Arrow and Agilysys Cite Weakness in Proprietary Server Sales
November 13, 2006 Timothy Prickett Morgan
Two of the biggest master distributors of IBM‘s servers, Arrow Electronics and Agilysys, have turned in their financial report cards for the three months ended September 30, and as you might expect, both companies cited weakness in the sale of proprietary servers–meaning mostly System i5 products and some mainframes.
Arrow, of course, has a vast distribution business, including electronic components as well as IT gear (much like rival Avnet, the other “A” of the three A-named companies who are master resellers of the System i platforms. During the third quarter, Arrow had revenues of $3.45 billion, up 27 percent, and a net income of $85.9 million, up 35 percent. Computer products sales rose by 22 percent in the third quarter, but operating income was only up 8 percent. Sales within the Enterprise Computing Solutions business–which distributes storage and servers to resellers–increased 7 percent. “Our enterprise computing business continued to demonstrate strong profitability and returns,” explained William Mitchell, Arrow’s chairman, president, and chief executive officer. “Growth was driven by strong performance in storage and industry standard servers in North America, and software in our European enterprise business.”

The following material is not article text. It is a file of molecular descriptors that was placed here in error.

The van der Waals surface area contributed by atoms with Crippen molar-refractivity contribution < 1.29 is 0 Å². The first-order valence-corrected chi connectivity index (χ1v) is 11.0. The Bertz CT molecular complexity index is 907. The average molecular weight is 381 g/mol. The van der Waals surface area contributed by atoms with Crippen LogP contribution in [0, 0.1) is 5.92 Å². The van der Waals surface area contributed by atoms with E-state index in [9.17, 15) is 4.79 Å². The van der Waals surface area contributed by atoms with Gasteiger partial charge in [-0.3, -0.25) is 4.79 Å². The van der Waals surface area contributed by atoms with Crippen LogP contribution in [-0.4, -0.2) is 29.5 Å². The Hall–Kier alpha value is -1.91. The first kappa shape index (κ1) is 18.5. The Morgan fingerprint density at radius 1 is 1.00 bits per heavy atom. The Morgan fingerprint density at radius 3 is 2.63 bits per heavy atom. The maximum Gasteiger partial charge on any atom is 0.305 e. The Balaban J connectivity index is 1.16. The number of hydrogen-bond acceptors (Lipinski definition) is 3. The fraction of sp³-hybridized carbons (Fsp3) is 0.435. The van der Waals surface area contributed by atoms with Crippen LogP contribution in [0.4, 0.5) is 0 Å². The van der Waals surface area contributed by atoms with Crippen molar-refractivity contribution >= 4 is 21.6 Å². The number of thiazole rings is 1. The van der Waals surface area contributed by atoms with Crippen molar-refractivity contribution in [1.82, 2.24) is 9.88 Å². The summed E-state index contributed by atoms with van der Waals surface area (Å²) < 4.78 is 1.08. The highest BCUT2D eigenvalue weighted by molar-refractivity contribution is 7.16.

But looking ahead, Paul Reilly, chief financial officer at Arrow, said that the company expected overall sales of between $3.425 billion and $3.625 billion in the fourth quarter. “We anticipate continued growth in storage, security and infrastructure software, and industry standard servers while we expect the traditional seasonal growth in our enterprise business to be tempered by the continued weakness in the proprietary server market, resulting in worldwide computer products sales between $750 and $825 million,” Reilly said.
There’s that “P” word again, which many people at IBM hate and which Microsoft should have applied to its Windows platform, too.
Agilysys is more focused on reselling servers and storage, particularly through its KeyLink Systems Group, but it does provide services and various IT solutions (rather than just raw IT gear for resellers) directly to customers through its Enterprise Solutions Group. In any event, in its fiscal second quarter, Agilysys saw sales decline by 5 percent to $385 million. The company said that sales were down $9.8 million in the KeyLink Systems Group, and that sales in the Enterprise Systems Group dropped by $10.3 million compared to the year-ago quarter. Hardware sales across all units fell by $19.1 million, or 6 percent; software sales were off 1.7 percent and services sales were down 5.9 percent. (The company did not provide absolute revenue figures for these categories, but if you do the math, then Agilysys had hardware sales of over $318 million in the quarter.)
Agilysys said in its 10-Q filing with the Securities and Exchange Commission that the decline in its sales was “driven by a decline in hardware sales, principally proprietary servers and storage technology.”